Allentown, PA - U.S. Senate candidate Pat Toomey called President Obama's speech today to school children in Arlington, Virginia "an inspiring and moving speech for students across America."

"Education is the cornerstone of our country's future," Mr. Toomey said, "and it is important that we relay that message to our young students. The President's emphasis on responsibility and the personal stories about his own education are exactly the kind of inspiring messages our children need to hear from our country's leaders."

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House Majority Leader Steny Hoyer (D-MD) indicated today that the House might have to push forward on health care reform without a public option.

The Hill reports that Hoyer said, "In the final analysis, we have to see what will pass. ... I think the public option is a very good choice for consumers to have. On the other hand, I've said I hope we can move a bill forward." House Speaker Nancy Pelosi (D-CA) has said repeatedly that a bill without a public option cannot pass the house.

This isn't the first time that Hoyer, who is No. 2 in the House leadership, has come out as more lax on the public option than Pelosi. In late August he said, "I'm for a public option but I'm also for passing a bill."

Rep. Robert Andrews (D-NJ) said today on MSNBC that he would vote for a health reform plan without the public option if he had to, but he "would rather have the public option in it." The House Democrat has previously said reform without the option would be "toothless." Watch the video below.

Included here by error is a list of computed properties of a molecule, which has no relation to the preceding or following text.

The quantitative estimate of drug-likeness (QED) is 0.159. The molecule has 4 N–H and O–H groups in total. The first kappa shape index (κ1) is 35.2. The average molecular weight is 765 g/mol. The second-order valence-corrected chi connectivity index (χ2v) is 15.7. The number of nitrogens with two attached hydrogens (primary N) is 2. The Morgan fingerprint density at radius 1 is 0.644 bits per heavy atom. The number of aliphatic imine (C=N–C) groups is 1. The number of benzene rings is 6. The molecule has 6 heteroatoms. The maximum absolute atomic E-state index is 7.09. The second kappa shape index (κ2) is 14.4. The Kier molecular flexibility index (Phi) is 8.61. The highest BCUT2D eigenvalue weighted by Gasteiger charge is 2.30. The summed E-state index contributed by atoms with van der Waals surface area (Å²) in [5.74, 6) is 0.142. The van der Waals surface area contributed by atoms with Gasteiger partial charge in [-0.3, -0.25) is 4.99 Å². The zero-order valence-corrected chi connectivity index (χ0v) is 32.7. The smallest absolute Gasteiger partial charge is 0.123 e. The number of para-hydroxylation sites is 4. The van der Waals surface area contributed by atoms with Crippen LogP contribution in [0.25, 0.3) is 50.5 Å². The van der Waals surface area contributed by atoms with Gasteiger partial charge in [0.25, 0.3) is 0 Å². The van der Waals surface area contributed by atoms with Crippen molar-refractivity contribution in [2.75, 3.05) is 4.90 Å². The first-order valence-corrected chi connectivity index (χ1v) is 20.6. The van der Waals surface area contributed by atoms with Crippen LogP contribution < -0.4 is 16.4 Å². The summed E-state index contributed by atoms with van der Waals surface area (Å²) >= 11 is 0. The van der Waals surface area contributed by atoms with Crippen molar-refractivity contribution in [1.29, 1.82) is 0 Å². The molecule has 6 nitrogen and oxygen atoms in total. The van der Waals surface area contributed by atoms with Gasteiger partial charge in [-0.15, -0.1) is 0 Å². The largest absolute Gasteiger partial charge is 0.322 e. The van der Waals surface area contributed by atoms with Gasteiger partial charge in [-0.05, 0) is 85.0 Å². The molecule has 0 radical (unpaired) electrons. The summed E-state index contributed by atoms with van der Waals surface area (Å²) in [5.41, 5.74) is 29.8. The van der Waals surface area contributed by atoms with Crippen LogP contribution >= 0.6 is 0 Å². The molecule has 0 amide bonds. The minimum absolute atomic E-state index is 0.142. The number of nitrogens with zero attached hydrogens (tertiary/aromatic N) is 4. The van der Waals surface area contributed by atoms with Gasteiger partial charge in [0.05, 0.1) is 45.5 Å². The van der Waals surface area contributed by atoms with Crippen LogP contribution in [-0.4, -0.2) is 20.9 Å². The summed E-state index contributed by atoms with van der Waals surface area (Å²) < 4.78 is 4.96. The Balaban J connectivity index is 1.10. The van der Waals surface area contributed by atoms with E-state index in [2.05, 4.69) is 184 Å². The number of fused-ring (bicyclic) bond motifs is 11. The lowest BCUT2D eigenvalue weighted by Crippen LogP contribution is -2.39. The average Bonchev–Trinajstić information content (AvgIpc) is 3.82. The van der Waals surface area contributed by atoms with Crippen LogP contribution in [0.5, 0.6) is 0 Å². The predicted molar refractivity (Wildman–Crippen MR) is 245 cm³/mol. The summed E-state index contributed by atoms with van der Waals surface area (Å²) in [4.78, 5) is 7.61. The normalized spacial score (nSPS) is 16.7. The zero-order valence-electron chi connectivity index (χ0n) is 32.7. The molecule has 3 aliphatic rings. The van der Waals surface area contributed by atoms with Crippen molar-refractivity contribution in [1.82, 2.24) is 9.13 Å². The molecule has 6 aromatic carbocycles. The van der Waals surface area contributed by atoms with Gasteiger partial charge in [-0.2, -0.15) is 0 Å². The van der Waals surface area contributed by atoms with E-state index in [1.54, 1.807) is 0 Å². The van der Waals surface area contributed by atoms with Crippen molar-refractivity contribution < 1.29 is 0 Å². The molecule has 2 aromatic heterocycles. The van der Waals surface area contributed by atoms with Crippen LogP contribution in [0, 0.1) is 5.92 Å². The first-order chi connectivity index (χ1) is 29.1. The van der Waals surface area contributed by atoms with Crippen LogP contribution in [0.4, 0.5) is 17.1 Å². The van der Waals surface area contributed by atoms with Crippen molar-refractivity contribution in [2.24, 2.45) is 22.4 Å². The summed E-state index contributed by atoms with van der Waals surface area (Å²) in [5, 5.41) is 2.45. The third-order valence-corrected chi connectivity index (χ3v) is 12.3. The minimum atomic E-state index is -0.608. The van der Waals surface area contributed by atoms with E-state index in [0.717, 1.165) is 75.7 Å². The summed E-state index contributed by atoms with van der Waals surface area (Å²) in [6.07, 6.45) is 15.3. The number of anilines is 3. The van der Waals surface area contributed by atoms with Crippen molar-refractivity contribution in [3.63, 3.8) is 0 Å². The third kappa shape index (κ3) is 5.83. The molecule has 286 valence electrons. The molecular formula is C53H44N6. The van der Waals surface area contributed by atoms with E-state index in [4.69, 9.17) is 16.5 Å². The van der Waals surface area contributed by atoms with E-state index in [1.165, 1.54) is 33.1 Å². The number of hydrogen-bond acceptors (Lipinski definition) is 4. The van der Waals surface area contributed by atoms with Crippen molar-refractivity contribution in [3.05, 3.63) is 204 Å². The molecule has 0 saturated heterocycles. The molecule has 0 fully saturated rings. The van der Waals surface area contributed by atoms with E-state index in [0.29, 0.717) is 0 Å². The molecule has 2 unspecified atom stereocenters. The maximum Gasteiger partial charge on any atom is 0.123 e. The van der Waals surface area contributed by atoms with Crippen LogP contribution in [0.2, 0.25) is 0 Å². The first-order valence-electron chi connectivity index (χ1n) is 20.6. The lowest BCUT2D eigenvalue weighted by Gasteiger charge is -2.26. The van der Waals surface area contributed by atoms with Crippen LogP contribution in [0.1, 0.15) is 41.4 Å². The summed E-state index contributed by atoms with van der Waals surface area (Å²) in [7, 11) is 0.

Andrews seemed to hedge at first when he was asked the question, saying "I don't want to answer a hypothetical question. I want to fight for a plan that has a public option, I want to argue for it, but I want to work with the President and pass something." Andrews is Chairman of the House Education Subcommittee on Health, Employment, Labor, and Pensions.



"It needs to be something that keeps the insurance companies honest. I think the public option is the best way," he said.

At least four signatories to a July letter drawing a line in the sand over a public option have suggested that they may be willing to support a compromise proposal to "trigger" a public option only as a fallback if other reforms don't produce results on their own.

"Any bill that does not provide, at a minimum, for a public option with reimbursement rates based on Medicare rates...is unacceptable," the letter read. "We simply cannot vote for such a proposal."

Among the signatories were Reps. Mike Capuano (D-MA) Jim McGovern (D-MA), Bill Pascrell (D-NJ), and Sam Farr (D-CA), who now say that definitions of "public option" may vary.

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Here's a fun YouTube that's been making the rounds of the right-wing blogs, from an August 31 town hall by Rep. Norm Dicks (D-WA) -- in which a woman literally dared him to come down and take her money right out of her hand.

Here you see a woman describing the Dem health care proposals as an effort to "plunder" from some in order to satisfy arbitrary needs as determined by bureaucrats. "So here is my question," the woman said. "If you are so keen to forcibly take from one person to give to another, who you deem as needier than me. If you believe that it is absolutely moral to take MY money and give to someone else based on their supposed needs, then you come and take this $20 from me and use it as a down payment on this health care plan."



To Dicks' credit, he did have the beginnings of a good response in turning down the money: "I can't accept a contribution like that." The problem was that his delivery, perhaps thrown off by the cheering Tea Party types, was too weak and apologetic. If he'd been a little more sarcastic, it would have been a great snappy comeback.